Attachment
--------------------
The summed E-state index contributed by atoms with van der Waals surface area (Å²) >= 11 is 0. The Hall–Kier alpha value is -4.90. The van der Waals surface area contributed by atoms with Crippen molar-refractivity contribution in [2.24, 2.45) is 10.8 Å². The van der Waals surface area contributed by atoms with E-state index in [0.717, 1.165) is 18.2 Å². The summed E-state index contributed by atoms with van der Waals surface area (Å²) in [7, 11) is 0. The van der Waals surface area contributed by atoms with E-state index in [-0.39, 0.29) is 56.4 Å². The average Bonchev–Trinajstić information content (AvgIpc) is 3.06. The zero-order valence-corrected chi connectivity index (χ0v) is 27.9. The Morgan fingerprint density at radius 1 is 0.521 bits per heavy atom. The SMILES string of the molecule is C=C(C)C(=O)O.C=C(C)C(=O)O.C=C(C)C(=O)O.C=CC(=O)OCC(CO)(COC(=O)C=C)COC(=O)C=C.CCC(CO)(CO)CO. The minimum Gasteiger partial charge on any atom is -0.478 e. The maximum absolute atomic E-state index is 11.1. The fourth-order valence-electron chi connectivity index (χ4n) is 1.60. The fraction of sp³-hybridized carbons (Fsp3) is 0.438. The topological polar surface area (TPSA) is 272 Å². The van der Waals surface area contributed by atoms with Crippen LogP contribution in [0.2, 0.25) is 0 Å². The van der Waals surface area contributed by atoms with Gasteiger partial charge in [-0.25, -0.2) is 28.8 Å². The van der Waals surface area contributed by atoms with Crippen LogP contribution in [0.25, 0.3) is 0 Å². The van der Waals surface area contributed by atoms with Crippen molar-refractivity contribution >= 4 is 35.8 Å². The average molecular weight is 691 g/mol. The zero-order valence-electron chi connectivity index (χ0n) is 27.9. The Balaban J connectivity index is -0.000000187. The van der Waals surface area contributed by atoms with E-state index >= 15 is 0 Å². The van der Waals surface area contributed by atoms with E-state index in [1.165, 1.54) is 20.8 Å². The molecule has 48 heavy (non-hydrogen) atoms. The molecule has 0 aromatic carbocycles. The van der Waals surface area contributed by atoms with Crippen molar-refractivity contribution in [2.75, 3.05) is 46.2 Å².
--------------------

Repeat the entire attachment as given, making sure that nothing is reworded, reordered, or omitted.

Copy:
The summed E-state index contributed by atoms with van der Waals surface area (Å²) >= 11 is 0. The Hall–Kier alpha value is -4.90. The van der Waals surface area contributed by atoms with Crippen molar-refractivity contribution in [2.24, 2.45) is 10.8 Å². The van der Waals surface area contributed by atoms with E-state index in [0.717, 1.165) is 18.2 Å². The summed E-state index contributed by atoms with van der Waals surface area (Å²) in [7, 11) is 0. The van der Waals surface area contributed by atoms with E-state index in [-0.39, 0.29) is 56.4 Å². The average Bonchev–Trinajstić information content (AvgIpc) is 3.06. The zero-order valence-corrected chi connectivity index (χ0v) is 27.9. The Morgan fingerprint density at radius 1 is 0.521 bits per heavy atom. The SMILES string of the molecule is C=C(C)C(=O)O.C=C(C)C(=O)O.C=C(C)C(=O)O.C=CC(=O)OCC(CO)(COC(=O)C=C)COC(=O)C=C.CCC(CO)(CO)CO. The minimum Gasteiger partial charge on any atom is -0.478 e. The maximum absolute atomic E-state index is 11.1. The fourth-order valence-electron chi connectivity index (χ4n) is 1.60. The fraction of sp³-hybridized carbons (Fsp3) is 0.438. The topological polar surface area (TPSA) is 272 Å². The van der Waals surface area contributed by atoms with Crippen LogP contribution in [0.2, 0.25) is 0 Å². The van der Waals surface area contributed by atoms with Gasteiger partial charge in [-0.25, -0.2) is 28.8 Å². The van der Waals surface area contributed by atoms with Crippen LogP contribution in [0.25, 0.3) is 0 Å². The van der Waals surface area contributed by atoms with Crippen molar-refractivity contribution >= 4 is 35.8 Å². The average molecular weight is 691 g/mol. The zero-order valence-electron chi connectivity index (χ0n) is 27.9. The Balaban J connectivity index is -0.000000187. The van der Waals surface area contributed by atoms with E-state index >= 15 is 0 Å². The van der Waals surface area contributed by atoms with E-state index in [1.165, 1.54) is 20.8 Å². The molecule has 48 heavy (non-hydrogen) atoms. The molecule has 0 aromatic carbocycles. The van der Waals surface area contributed by atoms with Crippen molar-refractivity contribution in [2.75, 3.05) is 46.2 Å².